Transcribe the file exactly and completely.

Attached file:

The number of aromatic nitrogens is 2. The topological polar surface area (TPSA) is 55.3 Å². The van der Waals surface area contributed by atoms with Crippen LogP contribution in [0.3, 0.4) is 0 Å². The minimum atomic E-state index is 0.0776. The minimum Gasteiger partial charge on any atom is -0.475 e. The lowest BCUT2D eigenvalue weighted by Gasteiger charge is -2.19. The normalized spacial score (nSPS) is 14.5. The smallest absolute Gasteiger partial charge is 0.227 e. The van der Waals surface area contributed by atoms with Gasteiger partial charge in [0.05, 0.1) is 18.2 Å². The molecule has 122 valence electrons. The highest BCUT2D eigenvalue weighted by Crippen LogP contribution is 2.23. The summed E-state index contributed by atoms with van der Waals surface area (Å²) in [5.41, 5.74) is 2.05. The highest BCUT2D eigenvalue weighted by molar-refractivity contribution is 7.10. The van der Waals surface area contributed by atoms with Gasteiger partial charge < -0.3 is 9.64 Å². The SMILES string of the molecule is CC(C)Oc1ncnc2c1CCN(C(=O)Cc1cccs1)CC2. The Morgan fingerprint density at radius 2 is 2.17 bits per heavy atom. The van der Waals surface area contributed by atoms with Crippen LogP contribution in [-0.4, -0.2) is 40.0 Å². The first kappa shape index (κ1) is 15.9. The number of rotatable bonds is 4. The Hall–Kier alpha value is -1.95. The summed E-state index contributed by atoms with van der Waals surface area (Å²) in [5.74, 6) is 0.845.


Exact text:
The number of aromatic nitrogens is 2. The topological polar surface area (TPSA) is 55.3 Å². The van der Waals surface area contributed by atoms with Crippen LogP contribution in [0.3, 0.4) is 0 Å². The minimum atomic E-state index is 0.0776. The minimum Gasteiger partial charge on any atom is -0.475 e. The lowest BCUT2D eigenvalue weighted by Gasteiger charge is -2.19. The normalized spacial score (nSPS) is 14.5. The smallest absolute Gasteiger partial charge is 0.227 e. The van der Waals surface area contributed by atoms with Gasteiger partial charge in [0.05, 0.1) is 18.2 Å². The molecule has 122 valence electrons. The highest BCUT2D eigenvalue weighted by Crippen LogP contribution is 2.23. The summed E-state index contributed by atoms with van der Waals surface area (Å²) in [5.41, 5.74) is 2.05. The highest BCUT2D eigenvalue weighted by molar-refractivity contribution is 7.10. The van der Waals surface area contributed by atoms with Gasteiger partial charge < -0.3 is 9.64 Å². The SMILES string of the molecule is CC(C)Oc1ncnc2c1CCN(C(=O)Cc1cccs1)CC2. The Morgan fingerprint density at radius 2 is 2.17 bits per heavy atom. The van der Waals surface area contributed by atoms with Crippen LogP contribution in [-0.4, -0.2) is 40.0 Å². The first kappa shape index (κ1) is 15.9. The number of rotatable bonds is 4. The Hall–Kier alpha value is -1.95. The summed E-state index contributed by atoms with van der Waals surface area (Å²) in [5.74, 6) is 0.845.